Nothing, absolutely nothing–tastes as good and comforting as a carefully home-roasted chicken. Like everybody else I know, for the sake of convenience I buy rotisserie chickens quite often. They are so serviceable for making sandwiches, salads, or casseroles. But when the chicken is the centerpiece of a meal, when someone in the house needs cheering up after a bad day or help celebrating a good one—I love to roast a chicken. It makes the house smell like home, and it never fails to get an “oh good we’re having chicken” reaction from my husband and kids when that garlicky, chicken-y, happy smell starts to waft around the house.
The vegetables can be chosen by the season—I always include garlic and some kind of onion and then from there shop my pantry or the store and use seasonal things—Brussels sprouts, fennel, green beans, carrots, rutabagas, turnips, mushrooms, red, white or sweet potatoes—the combinations are endless and make the chicken taste special no matter what time of year you’re cooking.
Here is the way I roast my chicken to get a crunchy, crackly skin and very moist breast meat. My kids always like to claim the thighs, drumsticks and all the skin they can get—so the breast meat has to be good and this way does it for me. I hope it does it for you too.
Roast Chicken and Vegetables
Preparation Time: 2 hours inactive to bring the chicken to room temperature
30 minutes active
Cook Time: 1 to 1-½ hours plus 30 minutes to rest the chicken before carving
Serves 4 (with some leftovers—save the bones to make homemade chicken stock or soup)
1 4-pound chicken
6 medium potatoes, rinsed, halved and then quartered
1 large purple onion, peeled and cut into large wedges
2 large carrots, peeled and cut into 1-inch pieces
2 zucchini, washed and cut into 1-inch pieces
8 cloves garlic, peeled and smashed
10 thyme sprigs
2 tablespoons lemon juice
1/3 cup extra-virgin olive oil
2 tablespoons butter, sliced into 6 pieces
About two hours before you’re ready to cook, take the chicken out of the refrigerator. Remove the giblets and neck from the cavity of the chicken and then rinse and pat dry. Put the chicken on a plate and then let it come fully to room temperature.
In the meantime, you can prepare the vegetables and place them in a roasting pan. Add ¼ cup of the olive oil to the vegetables along with 5 of the thyme sprigs, kosher salt and freshly ground pepper to taste, the lemon juice and 4 of the smashed garlic cloves. Stir the vegetables well to coat them with the seasonings and spread them out with a slight slope in the middle for the chicken.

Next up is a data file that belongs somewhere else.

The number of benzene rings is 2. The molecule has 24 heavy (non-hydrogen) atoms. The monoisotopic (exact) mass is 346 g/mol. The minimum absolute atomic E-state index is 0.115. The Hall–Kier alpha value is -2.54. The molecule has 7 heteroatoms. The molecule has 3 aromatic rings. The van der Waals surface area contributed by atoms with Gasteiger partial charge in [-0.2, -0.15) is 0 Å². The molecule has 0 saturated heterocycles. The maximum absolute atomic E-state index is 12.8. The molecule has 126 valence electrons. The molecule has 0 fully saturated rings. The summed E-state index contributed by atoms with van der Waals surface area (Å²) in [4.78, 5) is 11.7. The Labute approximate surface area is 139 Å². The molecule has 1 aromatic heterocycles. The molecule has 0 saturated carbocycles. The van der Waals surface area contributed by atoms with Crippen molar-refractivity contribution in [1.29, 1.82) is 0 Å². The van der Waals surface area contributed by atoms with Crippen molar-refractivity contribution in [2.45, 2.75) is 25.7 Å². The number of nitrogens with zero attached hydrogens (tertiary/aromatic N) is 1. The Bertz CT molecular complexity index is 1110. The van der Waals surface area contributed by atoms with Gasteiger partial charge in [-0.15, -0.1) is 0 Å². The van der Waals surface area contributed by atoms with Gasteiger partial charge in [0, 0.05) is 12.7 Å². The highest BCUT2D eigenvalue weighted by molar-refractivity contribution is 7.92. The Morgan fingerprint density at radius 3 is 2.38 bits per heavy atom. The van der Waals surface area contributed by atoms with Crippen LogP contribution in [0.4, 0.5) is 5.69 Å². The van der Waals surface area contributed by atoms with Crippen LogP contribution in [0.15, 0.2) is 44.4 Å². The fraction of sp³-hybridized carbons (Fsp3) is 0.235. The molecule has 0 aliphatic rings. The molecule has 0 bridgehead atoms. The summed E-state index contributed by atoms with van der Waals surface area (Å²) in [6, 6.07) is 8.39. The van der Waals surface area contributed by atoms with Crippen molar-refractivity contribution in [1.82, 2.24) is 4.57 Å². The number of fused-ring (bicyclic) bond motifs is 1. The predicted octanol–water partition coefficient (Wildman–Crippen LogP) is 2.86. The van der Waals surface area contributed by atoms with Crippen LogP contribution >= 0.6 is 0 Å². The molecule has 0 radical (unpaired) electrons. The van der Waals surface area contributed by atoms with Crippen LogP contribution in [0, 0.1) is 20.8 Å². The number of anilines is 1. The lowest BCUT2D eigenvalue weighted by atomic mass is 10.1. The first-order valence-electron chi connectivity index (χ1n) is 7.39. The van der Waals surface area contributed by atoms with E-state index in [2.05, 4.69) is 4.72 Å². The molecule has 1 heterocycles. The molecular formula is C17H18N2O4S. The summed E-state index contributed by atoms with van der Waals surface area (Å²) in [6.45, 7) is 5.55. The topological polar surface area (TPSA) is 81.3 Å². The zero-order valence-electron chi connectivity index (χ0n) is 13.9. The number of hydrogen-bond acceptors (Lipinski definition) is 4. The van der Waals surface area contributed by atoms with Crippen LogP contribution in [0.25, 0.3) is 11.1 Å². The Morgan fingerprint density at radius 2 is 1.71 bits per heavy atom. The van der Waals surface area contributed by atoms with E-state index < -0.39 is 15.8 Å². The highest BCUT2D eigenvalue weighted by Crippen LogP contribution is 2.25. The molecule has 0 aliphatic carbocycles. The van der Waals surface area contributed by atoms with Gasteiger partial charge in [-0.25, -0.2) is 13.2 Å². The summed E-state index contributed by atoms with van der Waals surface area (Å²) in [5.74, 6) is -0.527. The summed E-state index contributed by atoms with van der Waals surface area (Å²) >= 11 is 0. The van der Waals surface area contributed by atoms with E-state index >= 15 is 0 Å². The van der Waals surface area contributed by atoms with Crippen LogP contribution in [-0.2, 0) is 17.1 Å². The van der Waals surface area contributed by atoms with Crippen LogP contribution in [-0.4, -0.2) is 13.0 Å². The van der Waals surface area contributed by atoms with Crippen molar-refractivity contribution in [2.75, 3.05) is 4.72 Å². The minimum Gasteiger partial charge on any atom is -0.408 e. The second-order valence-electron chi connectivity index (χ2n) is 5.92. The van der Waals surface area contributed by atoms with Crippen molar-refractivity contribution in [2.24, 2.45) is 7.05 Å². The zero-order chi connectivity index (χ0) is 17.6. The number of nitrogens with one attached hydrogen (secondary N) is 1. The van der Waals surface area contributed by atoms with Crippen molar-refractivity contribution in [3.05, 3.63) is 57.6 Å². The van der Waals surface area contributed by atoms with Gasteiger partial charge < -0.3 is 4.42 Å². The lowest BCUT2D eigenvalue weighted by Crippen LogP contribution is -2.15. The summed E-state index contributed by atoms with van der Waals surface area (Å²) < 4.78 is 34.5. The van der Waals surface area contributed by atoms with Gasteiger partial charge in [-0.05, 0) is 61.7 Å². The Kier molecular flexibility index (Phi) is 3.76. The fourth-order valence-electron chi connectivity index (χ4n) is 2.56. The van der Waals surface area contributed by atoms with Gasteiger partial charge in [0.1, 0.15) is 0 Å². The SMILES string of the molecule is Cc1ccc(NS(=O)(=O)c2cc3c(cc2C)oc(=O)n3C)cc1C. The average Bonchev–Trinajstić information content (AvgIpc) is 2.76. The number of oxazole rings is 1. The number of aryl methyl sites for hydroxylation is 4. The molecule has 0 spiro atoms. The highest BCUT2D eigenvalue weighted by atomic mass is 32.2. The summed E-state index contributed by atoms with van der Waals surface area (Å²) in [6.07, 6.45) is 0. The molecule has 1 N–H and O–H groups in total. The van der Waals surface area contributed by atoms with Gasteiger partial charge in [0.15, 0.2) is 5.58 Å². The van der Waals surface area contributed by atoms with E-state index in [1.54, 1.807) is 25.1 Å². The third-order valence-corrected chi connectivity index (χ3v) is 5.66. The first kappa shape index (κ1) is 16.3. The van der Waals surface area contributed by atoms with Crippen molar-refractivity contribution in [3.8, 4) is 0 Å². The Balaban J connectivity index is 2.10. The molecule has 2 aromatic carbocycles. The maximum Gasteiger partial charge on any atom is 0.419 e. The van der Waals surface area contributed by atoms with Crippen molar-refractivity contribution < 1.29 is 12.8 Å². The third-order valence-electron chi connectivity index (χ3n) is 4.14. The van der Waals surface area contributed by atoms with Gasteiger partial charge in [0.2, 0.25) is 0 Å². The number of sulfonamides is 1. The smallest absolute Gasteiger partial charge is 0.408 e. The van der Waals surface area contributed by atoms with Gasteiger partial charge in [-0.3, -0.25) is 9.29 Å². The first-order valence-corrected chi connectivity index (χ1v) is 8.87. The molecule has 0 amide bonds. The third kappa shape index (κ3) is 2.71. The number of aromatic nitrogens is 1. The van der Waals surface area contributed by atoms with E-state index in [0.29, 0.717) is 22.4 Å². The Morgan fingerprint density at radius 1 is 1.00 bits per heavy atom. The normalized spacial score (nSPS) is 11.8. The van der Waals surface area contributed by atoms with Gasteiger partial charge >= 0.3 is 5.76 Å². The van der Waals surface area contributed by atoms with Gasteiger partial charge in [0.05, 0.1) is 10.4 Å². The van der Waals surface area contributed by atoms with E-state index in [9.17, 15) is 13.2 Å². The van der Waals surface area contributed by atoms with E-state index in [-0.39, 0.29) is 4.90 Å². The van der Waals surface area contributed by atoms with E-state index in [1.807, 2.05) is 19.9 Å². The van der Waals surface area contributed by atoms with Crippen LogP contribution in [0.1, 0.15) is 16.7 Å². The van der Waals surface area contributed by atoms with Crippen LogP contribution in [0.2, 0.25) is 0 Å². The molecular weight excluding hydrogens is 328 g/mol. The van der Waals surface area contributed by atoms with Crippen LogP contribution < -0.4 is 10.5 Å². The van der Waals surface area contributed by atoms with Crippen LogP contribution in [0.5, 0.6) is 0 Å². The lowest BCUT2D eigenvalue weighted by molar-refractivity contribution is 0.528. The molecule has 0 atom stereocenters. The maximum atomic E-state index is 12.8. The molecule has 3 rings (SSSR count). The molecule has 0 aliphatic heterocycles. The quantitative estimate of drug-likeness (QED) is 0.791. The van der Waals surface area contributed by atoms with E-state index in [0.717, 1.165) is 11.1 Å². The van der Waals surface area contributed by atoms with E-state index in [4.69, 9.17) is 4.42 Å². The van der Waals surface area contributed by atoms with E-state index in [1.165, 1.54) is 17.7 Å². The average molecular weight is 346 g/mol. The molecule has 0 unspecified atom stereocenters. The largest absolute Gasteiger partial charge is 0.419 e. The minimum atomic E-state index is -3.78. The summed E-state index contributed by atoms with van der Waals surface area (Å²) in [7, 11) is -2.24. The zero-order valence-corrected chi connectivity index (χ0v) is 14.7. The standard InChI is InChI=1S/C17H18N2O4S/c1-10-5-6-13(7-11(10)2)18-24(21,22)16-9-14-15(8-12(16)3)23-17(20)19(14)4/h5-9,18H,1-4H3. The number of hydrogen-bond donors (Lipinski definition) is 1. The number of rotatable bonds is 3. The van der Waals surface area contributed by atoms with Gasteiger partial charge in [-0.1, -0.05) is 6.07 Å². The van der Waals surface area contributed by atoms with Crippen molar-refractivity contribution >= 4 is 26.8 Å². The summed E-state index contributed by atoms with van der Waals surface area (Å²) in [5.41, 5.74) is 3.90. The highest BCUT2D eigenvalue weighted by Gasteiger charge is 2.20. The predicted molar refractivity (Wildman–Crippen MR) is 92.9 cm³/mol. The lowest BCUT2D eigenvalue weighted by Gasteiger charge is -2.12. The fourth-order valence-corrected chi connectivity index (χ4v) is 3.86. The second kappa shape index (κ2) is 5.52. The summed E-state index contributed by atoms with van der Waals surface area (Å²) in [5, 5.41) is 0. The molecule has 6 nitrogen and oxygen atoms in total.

When the chicken is at room temperature, preheat the oven to 475 degrees. Pat the chicken dry again with paper towels to remove any moisture that has collected on the skin. Turn it on its end and put the remaining 4 garlic cloves and 5 thyme sprigs in the cavity. Liberally salt and pepper the inside cavity and truss the chicken. Important: if you’re not going to truss the bird, add an onion or half a lemon to the cavity to keep it moist while you’re roasting. If you are trussing the bird, you don’t have to do this—the tying and plumping of the breast will keep it moist. (I’m not demonstrating trussing here—but if you haven’t done it—don’t be intimidated—look in any cookbook or on the Internet—it is easy to do.)
Rub the chicken all over with the rest of the olive oil and then sprinkle it liberally with kosher salt and pepper. Place it in the middle of the vegetables. Dot the top with the butter and place in the oven on the middle rack.
Roast for 25 minutes. Then turn the oven down to 400 degrees and continue to roast for 1 hour (If your chicken weighs less than 4 pounds, start checking it after 45 minutes). Use a meat thermometer to check the temperature right under the breast where it meets the thigh—when it reaches 160 degrees, it is done. Remove the pan from the oven. Take the long handle of a wooden spoon, and put it into the cavity. With a carving fork, spear the chicken in the rear, tilt it forward to tip out any juices into the vegetables and transfer the chicken to a grooved cutting board (there will be more juices later). Tent the chicken loosely with foil. If the vegetables haven’t caramelized nicely, give them a stir, return the pan to the oven and keep roasting—checking them occasionally while the chicken rests for 30 minutes.
When you’re ready to serve, spoon the vegetables onto a serving platter, carve the chicken (watching carefully for any impatient little fingers that show up to pluck and nibble at the crackly skin) and arrange the pieces on top.